A 2009 study published in the Journal of Strength and Conditioning Research (opens in new tab), found that different types of lunges also provide different strengthening benefits. After a six-week period, there were noticeable improvements in hamstring strength for participants who practiced lunges, and improvements in sprint running for those who practiced lunges.
Cross leg sits to stand
Did you know that a measure of your fitness is whether you are able to stand up from a cross-legged position without using your hands? Harvard Health Publishing (opens in new tab) noted that the no-hands test can reveal a lot about our strength and flexibility.
Standing from a cross leg (or other seated position) uses both our core and leg muscles and tests our balance and flexibility. Therefore, it is recommended to do this exercise to increase your flexibility and maintain your mobility.
Researchers in Brazil, as noted in a study published in the Revista Brasileira de Medicina do Esporte (opens in new tab)developed the ‘sit-stand-up test’ as a clinical trial to help health professionals evaluate ‘lower limb joint flexibility, balance, motor coordination, and the relationship between muscle strength and body weight’.
They noted that this “may be characterized as minimal functional muscle fitness.” They believed that “based on the SRT results, health professionals are likely to have better resources to encourage adoption of a more active lifestyle and provide advice on physical activity programs in a more scientific way.”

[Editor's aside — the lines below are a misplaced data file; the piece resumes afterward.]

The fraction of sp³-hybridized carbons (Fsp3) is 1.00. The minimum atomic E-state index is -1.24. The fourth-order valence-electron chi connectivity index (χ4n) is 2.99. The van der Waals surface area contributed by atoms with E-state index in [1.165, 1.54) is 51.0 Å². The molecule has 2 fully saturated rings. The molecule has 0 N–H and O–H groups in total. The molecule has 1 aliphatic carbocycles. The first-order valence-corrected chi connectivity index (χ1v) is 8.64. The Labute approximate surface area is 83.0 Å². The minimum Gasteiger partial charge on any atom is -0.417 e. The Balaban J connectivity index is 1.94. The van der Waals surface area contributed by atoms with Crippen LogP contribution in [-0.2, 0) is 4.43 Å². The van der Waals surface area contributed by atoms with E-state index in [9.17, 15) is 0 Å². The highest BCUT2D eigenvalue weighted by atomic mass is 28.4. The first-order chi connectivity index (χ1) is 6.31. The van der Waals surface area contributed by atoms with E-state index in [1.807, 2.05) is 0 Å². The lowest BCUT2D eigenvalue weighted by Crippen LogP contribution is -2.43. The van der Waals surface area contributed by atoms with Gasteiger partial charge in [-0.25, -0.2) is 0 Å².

Step 1: Sit cross-legged on the floor or on a cushion. If you have bad knees, sit with your legs straight.
Step 2: Start pressing into your legs and feet to try to stand up without using your hands.
Step 3: Make sure you have something or someone you can use (that won’t move) if you need to use your hands to get up.
Step 4: Lower yourself back to the floor without using your hands, if you can, and try to get up again without support. Keep doing this for 10 rounds and then rest.
Top Tip: You can always do this from a chair.
Striped Shoulder Rotations
How to use the best resistance bands (opens in new tab) during exercise it is often thought to increase strength, but research has shown that it can also be effective for increasing flexibility.
A meta-analysis study published in the Journal of Physical Therapy Science (opens in new tab) found that using resistance bands was effective in improving the “functional range” test score (a flexibility test) of older participants living in the community. Therefore, this suggests that resistance bands can be used for increasing flexibility and not just building strength.
Image 1 from 3
Step 1: Hold one end of a resistance band (or yoga belt) in each hand and stretch it so that it is pulled tight.
Step 2: Inhale and lift your arms, keeping your elbows straight and not bending your wrists. Bring your arms up and over your head.
Step 3: Exhale and continue the movement, bringing your hands behind you and toward your hips. Your arms should have gone up and over your head.
Step 4: Inhale and lift your arms back up above your head.
Step 5: Exhale and bring them back to the front of your body, near your hips.
Step 6: Repeat this 8-10 times before resting.
These striped shoulder rotations help to open up the muscles of the shoulders, upper back and chest.